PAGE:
At least four people have been killed in three incidents during the election campaign, the Committee for Free and Fair Elections said in a report released Tuesday.
"We have seen many killings and intimidation and threats during the two weeks of election campaigning, which is a serious concern for us," said Comfrel Executive Director Koul Panha.
Cambodian People's Party activist Soth Song was killed in Kampong Speu July 1; CPP activist Lon Chork was killed in Kampong Chhnang July 6; and an opposition journalist, Khim Sambor, and his son were killed in Phnom Penh July 11, Comfrel reported.
Six people were killed in the election campaign in 2003, according to the report.
Comfrel also cited 16 cases of intimidation, especially against activists of the Sam Rainsy, Norodom Ranariddh and Human Rights parties.
The cases of intimidation were allegedly undertaken by local authorities and CPP activists and officials in various provinces, according to the report.
In one case, a death threat was made to Om Sara, who works for the Sam Rainsy Party's radio broadcast program Candlight, in Phnom Penh, according to Comfrel.
Mar Sophal, chief investigator for Comfrel, said the even though authorities have not credited threats with politics, the cases should be prosecuted by the courts.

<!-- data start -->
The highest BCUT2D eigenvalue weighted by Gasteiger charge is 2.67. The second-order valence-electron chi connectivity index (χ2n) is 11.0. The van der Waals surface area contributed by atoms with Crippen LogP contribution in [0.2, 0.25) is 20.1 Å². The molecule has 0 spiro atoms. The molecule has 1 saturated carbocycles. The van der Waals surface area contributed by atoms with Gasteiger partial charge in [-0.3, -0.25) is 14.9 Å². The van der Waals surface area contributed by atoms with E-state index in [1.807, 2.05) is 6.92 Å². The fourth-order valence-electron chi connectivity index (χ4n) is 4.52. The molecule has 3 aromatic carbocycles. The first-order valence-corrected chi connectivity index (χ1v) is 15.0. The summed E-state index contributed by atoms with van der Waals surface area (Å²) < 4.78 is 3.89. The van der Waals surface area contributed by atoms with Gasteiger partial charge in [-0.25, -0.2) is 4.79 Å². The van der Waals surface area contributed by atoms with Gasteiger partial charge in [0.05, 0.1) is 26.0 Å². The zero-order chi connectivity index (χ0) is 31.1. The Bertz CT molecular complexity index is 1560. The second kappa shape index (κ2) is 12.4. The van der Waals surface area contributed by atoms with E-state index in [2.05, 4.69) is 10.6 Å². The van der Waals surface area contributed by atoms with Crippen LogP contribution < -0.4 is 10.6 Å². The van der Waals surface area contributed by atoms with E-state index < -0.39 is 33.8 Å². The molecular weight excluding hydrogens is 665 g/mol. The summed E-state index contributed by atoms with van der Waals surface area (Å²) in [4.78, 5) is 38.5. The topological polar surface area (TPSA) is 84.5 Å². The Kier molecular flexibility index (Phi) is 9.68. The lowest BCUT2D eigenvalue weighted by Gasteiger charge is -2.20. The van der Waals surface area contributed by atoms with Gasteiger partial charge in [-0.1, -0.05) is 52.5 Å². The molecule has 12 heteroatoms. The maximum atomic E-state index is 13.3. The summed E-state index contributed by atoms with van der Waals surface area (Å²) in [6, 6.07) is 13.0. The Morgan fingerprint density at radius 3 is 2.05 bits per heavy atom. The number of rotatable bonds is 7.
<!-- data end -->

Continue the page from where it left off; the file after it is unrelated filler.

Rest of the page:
Other irregularities in the report include 10 cases of gift-giving by the CPP, in Siem Reap, Kampong Chhnang, Prey Veng and Pursat provinces.
Political parties have also faced obstacles to their campaign, such as clashes between party activists, in at least four instances, Comfrel reported.
National Election Committee Secretary-General Tep Nitha said Comfrel's report signaled typical reporting by the monitor ahead of elections, but irregularities of this campaign have decreased from elections past.
In some cases, when irregularities are found to be apolitical, Comfrel does not change its reporting, he said.
In 2003, the NEC received around 600 election complaints, but this year only about 200 complaints have been registered, Tep Nitha said.
SRP lawmaker Son Chhay supported the report as accurate. There were even more cases of irregularities than reported by Comfrel, he said.
NEC was "busy" helping the CPP win the election, Son Chhay said, a charge Tep Nitha refused.
Son Chhay also accused police officials and civil servants of helping the CPP campaign, a breach of election law.